Seth Meyers, Trevor Noah gawk their way through Trump's incriminating interview with The New York Times
With his dreams of repealing ObamaCare on the rocks and his firstborn son keeping Russia in the headlines, President Trump on Wednesday "decided that it was time to do some damage control, by talking to Public Enemy No. 1," The New York Times, Trevor Noah said on Thursday's Daily Show. He played, then made jokes about, the parts of the madcap interview where Trump talked about his second meeting with Vladimir Putin, shared his warm feelings about French President Emmanuel Macron, and gave an odd revisionist history on Napoleon and Russia.
"As strange as that all was, that was the amusing part of the interview," Noah said. "It's how Trump puts the 'fun' in 'fundamentally unfit to be president.' Then there's the other parts of the interview, the parts that remind us that, if he could, Donald Trump would dismantle the rule of law like it was one of his marriages." He played Trump's comments about regretting hiring Attorney General Jeff Sessions.
"I am still stunned at how Donald Trump can make the most damning admissions as a 'By the way...'," Noah said. "Because you realize, Trump just admitted he only picked Sessions because he thought he would quash investigations into Trump. And he just says it." What Trump's saying is he believes the presidency is meant to serve him, regardless of law or ethics, Noah argued. "The only thing more shocking than his autocratic view of power is his willingness to talk so openly about it. In a strange way, Donald Trump is both the most honest and dishonest president of all time." He suggested a new nickname, Abraham Nixon.
On Thursday's Late Night, Seth Meyers gave a little more background on the Trump-Sessions bromance and how it unraveled. Then Meyers, too, played Trump's comments to the Times about Sessions, and like Noah, he was confused. "How would he recuse himself before he got the job?" he asked. "That would be like someone trying to get a construction job and saying their best skill is workers' comp." Meyers also looked at how Trump and his allies on Fox are laying the groundwork to fire Special Counsel Robert Mueller, Trump's continued trash-talking of former FBI Director James Comey, and how Trump will throw any ally — ahem, Chris Christie — under the bus to save his own skin. Watch below. Peter Weber
The Trump White House has branded the next few days Made in America Week, but on Stephen Colbert's Late Show it is officially Russia Week.
The first of his five field pieces from his trip to Russia were coming later in the show, Colbert said in his monologue, but "meanwhile, back in the United States, Russia. Folks, things are not looking good for the president's son and store-brand Billy Baldwin, Donald Trump Jr.," thanks to the meeting he took a year ago with a Kremlin-linked Russian lawyer and a former Soviet counterintelligence agent. "Of course, when it comes to Don Jr., there's not much intelligence to counter," Colbert added, unkindly.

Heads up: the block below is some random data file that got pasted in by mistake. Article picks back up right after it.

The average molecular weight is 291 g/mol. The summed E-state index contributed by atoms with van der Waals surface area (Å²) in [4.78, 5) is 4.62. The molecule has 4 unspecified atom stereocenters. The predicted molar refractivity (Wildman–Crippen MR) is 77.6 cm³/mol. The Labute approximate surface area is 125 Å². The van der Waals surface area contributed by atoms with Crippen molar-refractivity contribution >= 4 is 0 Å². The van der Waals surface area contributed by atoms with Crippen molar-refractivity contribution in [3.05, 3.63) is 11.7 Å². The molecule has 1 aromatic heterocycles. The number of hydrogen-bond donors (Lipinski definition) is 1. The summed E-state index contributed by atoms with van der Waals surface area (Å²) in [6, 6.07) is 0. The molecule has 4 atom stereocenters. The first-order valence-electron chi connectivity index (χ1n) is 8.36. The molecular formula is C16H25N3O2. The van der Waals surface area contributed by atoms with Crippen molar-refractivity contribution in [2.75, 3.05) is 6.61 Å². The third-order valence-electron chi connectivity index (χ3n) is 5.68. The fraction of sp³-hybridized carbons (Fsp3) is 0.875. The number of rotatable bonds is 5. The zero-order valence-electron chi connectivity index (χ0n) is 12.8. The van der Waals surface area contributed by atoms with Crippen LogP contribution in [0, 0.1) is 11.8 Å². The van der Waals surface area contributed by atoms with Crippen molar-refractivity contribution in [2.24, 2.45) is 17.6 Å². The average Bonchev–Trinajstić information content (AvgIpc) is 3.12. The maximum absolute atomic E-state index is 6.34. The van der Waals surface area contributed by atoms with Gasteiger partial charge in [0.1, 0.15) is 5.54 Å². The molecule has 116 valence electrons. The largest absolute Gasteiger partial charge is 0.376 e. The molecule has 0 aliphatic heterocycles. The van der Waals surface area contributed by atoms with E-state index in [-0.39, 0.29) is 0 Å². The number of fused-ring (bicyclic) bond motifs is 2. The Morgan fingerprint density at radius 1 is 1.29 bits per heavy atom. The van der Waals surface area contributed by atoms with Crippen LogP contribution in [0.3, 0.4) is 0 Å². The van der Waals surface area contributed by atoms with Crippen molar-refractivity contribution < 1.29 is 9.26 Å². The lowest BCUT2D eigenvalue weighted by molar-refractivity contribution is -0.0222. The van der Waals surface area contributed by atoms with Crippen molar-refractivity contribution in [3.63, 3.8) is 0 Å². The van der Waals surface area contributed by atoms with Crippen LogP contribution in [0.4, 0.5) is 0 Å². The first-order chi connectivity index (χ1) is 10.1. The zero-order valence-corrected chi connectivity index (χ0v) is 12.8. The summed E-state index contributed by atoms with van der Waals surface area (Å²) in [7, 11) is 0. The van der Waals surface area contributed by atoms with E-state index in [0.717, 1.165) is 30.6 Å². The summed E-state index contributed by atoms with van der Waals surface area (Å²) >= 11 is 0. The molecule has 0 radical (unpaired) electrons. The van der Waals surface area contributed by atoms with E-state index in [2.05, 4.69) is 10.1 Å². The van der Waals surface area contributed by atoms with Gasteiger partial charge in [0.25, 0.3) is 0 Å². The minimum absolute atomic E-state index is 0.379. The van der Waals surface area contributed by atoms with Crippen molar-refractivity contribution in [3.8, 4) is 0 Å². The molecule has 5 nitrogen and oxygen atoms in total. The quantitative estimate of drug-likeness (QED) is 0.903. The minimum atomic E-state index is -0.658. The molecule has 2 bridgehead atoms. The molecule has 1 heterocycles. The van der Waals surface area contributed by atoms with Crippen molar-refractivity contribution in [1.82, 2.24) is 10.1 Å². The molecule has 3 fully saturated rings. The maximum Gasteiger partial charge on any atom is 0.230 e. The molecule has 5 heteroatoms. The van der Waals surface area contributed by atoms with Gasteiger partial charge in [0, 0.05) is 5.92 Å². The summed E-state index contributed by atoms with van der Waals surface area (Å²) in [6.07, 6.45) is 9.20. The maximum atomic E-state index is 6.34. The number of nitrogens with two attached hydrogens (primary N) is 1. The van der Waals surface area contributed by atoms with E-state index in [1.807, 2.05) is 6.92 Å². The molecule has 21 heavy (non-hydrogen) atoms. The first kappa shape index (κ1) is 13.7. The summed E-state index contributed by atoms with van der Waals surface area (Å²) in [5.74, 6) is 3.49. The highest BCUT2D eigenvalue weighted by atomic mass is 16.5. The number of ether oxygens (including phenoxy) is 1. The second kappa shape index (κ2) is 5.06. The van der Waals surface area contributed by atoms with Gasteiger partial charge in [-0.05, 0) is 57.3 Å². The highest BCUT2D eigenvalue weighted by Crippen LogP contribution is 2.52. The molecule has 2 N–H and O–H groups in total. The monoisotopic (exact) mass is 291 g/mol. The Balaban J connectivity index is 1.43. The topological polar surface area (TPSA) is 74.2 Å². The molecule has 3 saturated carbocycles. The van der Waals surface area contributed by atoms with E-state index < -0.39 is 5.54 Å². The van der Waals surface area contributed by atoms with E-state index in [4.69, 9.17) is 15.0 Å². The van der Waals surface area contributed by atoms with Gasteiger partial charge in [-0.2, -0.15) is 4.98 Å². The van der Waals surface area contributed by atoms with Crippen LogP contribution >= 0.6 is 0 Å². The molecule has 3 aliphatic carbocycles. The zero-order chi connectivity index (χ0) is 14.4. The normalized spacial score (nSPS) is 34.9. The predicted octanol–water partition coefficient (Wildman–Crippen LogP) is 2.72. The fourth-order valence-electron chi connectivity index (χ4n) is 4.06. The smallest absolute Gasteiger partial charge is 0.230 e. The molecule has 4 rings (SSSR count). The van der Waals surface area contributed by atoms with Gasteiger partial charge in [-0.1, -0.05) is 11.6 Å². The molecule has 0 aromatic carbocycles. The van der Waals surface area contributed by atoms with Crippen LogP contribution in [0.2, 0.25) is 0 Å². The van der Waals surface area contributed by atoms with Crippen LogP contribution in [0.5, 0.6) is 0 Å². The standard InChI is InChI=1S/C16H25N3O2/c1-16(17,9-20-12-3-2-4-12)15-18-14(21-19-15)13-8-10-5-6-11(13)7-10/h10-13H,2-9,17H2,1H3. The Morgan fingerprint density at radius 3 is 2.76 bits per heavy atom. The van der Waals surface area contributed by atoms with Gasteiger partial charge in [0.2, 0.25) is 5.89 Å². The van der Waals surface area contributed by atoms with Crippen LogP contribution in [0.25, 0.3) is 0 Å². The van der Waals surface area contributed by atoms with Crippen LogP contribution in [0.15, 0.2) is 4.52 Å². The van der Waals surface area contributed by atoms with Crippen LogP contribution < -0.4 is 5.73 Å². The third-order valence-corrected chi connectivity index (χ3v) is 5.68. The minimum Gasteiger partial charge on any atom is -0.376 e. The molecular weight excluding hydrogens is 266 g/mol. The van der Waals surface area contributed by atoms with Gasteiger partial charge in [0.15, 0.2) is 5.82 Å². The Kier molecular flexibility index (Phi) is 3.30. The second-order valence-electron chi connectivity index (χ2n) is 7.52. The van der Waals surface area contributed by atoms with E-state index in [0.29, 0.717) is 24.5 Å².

Trump Jr. originally said he met with just the lawyer, then the spy-turned-lobbyist said he was at the meeting, and it next emerged two more people whose identities are unknown were also present, for a total of six people at the meeting, Colbert said. "Six! That's more people than are currently working at Trump's EPA." And then it turned out there were eight participants, five of them Russians. "This is the first time a Trump has lied about having a smaller crowd size," he said.
"Keep in mind, Don Jr.'s defense this entire time has been that he wanted to collude with Russia but got nothing, therefore innocent?" Colbert said, recapping the shifting stories Trump Jr. has told about the meeting. Colbert ended with a series of zingers about President Trump's new lawyer, Ty Cobb, plus the president's short turn in a shiny fire truck. Watch below. Peter Weber
On Monday's Late Show, Stephen Colbert reiterated that he was extremely happy to be back in America after his visit to Russia last week. "The whole trip was supposed to be top secret," he explained. "I'm serious. I wanted to get over there and get back before anybody knew. And some traitor leaked that I was over there. Luckily, after an exhaustive search, we have found the leaker — it was me." He showed the tweet he sent to President Trump showing himself in Russia, apologized to himself, then gave some context: "That's me in front of St. Petersburg's Winter Palace — or as they call it, Czar-a-Lago."
While in St. Petersburg, he was the guest on the late-night talk show Evening Urgant — "It's hosted by the very talented Ivan Urgant," he said. "Ivan, I presume, is Russian for 'Jimmy'" — "and while talking to Ivan, I accidentally made some news on purpose," Colbert said. He showed a bit of his interview, and it included some jokes about Russian election meddling that demonstrated some intestinal fortitude, or perhaps comedic foolhardiness. "Now, to be clear, all I said in that little clip there was that I was considering a run" for president in 2020, Colbert explained. "If I decide to run, obviously I'm not going to ask the Russians to help my campaign, okay? I'd have my son-in-law ask them." He ended with some descriptions of his trip that made his late-night jokes in St. Petersburg seem all the pluckier. Watch below. Peter Weber